Rags to riches: Irish sprint sensation Sceptical could go for Royal Ascot double

Horse Racing Sceptical James McAuley Royal Ascot
James McAuley, part-owner, with rags-to-riches star Sceptical. Photo: James McAuley

By Jon Lees

Ireland: Irish sprinting sensation Sceptical could run twice at Royal Ascot next week, attempting the famous sprint double achieved last year by Blue Point by contesting both the King’s Stand and Diamond Jubilee Stakes.

Already Ireland’s top-rated sprinter, the bargain buy burnished his reputation still further with an emphatic Listed-race victory in the Woodlands Stakes at Naas on Monday on his first start on turf.

Bought for just £2,800 by part-owner James McAuley, the ex-Godolphin gelding, who is trained by Denis Hogan, is proving another rags-to-riches success story. The will continue at Ascot next week when the four-year-old takes on the formidable Battaash in the King’s Stand, for which he is 5-1 second favourite.

McAuley owns Sceptical with brother Stephen and their uncle Jim Gough. He said: “Pardon the pun, but everyone was a bit sceptical whether he justified his mark of 114. I hoped he’d win but not with the ease that he did. 

“We could be windy and stay in Ireland, as no English horses can come over at the moment, and be a big fish in a small pond. 

“But the entries close for Royal Ascot tomorrow and we will probably put him in the King’s Stand and the Diamond Jubilee. It hasn’t completely been ruled out to go for the two of them – it’s a definite possibility he could try the both.

“He has blistering speed for five furlongs but the way he powers to the line I don’t think six furlongs will be an issue either.”

McAuley, from Naul, County Dublin, still has a training licence but sends his best horses to Hogan, all cheaply sourced from the unwanted stock of the sport’s leading racing and breeding operations.

Headed by the likes of Hathiq and Yuften, the McAuley string of blue-blooded outcasts won 16 races worth over £250,000 last year but Sceptical, by Exceed And Excel out of Queen Mary winner Jealous Again, could take the owners to another level.

“We look for extremely well-bred horses with Darley, Juddmonte, Shadwell, ones that might need a bit of time or have an issue,” said McAuley, 38. “We knew Sceptical had a wind problem. We’ve had a bit of success with horses by Exceed And Excel and he caught the eye as soon as the catalogue came out.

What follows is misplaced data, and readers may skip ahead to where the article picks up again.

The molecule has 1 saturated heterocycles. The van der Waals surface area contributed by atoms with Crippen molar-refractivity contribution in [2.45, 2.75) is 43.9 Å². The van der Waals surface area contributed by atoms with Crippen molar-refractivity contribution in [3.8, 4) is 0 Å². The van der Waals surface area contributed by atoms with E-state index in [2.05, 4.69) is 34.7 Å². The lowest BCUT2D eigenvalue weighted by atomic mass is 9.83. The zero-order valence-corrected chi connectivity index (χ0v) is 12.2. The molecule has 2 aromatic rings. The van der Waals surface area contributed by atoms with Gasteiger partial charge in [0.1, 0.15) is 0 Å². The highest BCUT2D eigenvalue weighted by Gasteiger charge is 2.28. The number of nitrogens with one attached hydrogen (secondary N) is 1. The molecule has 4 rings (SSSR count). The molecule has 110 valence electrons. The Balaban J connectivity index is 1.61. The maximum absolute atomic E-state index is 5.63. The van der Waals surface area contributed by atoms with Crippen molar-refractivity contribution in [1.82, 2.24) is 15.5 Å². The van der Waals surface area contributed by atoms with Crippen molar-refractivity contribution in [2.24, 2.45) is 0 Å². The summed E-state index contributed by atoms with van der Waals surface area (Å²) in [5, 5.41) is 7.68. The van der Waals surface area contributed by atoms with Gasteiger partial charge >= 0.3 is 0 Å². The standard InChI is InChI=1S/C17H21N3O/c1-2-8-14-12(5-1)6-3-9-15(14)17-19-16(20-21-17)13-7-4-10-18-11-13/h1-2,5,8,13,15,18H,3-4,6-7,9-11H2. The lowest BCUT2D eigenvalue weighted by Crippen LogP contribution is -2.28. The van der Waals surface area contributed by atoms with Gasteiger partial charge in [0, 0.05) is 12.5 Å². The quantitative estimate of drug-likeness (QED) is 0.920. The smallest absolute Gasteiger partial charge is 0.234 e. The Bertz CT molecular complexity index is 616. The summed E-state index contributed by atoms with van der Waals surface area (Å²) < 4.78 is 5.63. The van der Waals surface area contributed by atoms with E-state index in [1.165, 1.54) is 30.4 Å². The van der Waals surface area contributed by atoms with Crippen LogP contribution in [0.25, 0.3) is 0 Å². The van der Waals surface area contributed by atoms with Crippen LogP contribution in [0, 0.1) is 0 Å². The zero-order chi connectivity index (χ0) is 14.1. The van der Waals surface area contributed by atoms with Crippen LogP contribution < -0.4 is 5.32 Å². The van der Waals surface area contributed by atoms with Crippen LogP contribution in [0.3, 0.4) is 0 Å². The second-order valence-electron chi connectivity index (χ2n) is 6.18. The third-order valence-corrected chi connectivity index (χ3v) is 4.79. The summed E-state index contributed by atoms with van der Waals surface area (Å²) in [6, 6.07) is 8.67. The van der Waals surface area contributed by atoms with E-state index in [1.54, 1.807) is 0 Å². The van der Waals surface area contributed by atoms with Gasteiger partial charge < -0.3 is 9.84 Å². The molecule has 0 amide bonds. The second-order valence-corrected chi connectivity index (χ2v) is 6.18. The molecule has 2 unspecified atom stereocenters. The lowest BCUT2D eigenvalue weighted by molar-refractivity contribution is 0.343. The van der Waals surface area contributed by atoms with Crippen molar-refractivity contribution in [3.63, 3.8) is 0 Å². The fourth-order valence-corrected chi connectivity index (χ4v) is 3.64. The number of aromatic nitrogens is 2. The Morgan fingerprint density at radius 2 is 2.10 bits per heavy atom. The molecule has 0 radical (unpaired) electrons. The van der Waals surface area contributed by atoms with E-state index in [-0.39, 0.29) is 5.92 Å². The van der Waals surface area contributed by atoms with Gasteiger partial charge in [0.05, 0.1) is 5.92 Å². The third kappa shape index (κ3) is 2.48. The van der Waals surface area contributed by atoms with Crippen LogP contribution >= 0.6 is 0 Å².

“He was a fine big specimen for a sprinter. He had never left Godolphin’s pre-training yard and he was out of a Royal Ascot winner, and an impressive one at that, winning by five lengths.

“At that money he was a no-brainer. I’ve never seen a more laidback horse. We would have gone higher – we were far from done at £2,800, we liked him so much.”

He added: “We take a gamble. They don’t all work out but our thing is we buy them cheap and if they work out, brilliant, but if they don’t we rehome them because they haven’t cost a fortune.”

Sceptical was bought as an unraced three-year-old at the Goffs UK horses in training sale in August and made his debut in October at Dundalk.

“He came back to my stables,” said McAuley. “I rode him out for a couple of weeks and straight away he was showing a bit. I sent him to Denis and he soon said, ‘This lad is a bit better than the ordinary’.

“We gave him a run at Dundalk when he was nowhere near ready. He missed the break by five lengths and ended up thundering home to finish third. We’d not had his wind done at the stage but we thought he’d be good enough to win his maiden. He won on a Friday and had the operation done on Monday. He hasn’t stopped progressing since then.”

When he returned to action Sceptical added two more wins at Dundalk in February and March to enter lockdown at the top of the sprint ratings in Ireland.

“Winning a race at Dundalk is not easy but to get a mark of 114 for winter racing is unheard of,” said McAuley. “Everyone half-doubted him but his work at home with Make A Challenge, who was last year’s sensation, really left us in no doubt that he justified that mark.”

McAuley expects talented apprentice Joey Sheridan to keep the ride next week and will resist any offers to buy the horse.

“We have had offers and I would imagine more will be coming in,” he said. “Jim Gough is in his seventies and if you’d seen him on Monday you couldn’t buy that enjoyment.

“For good or for bad we are going to roll and dice and hold onto him. He can give us years of pleasure.”

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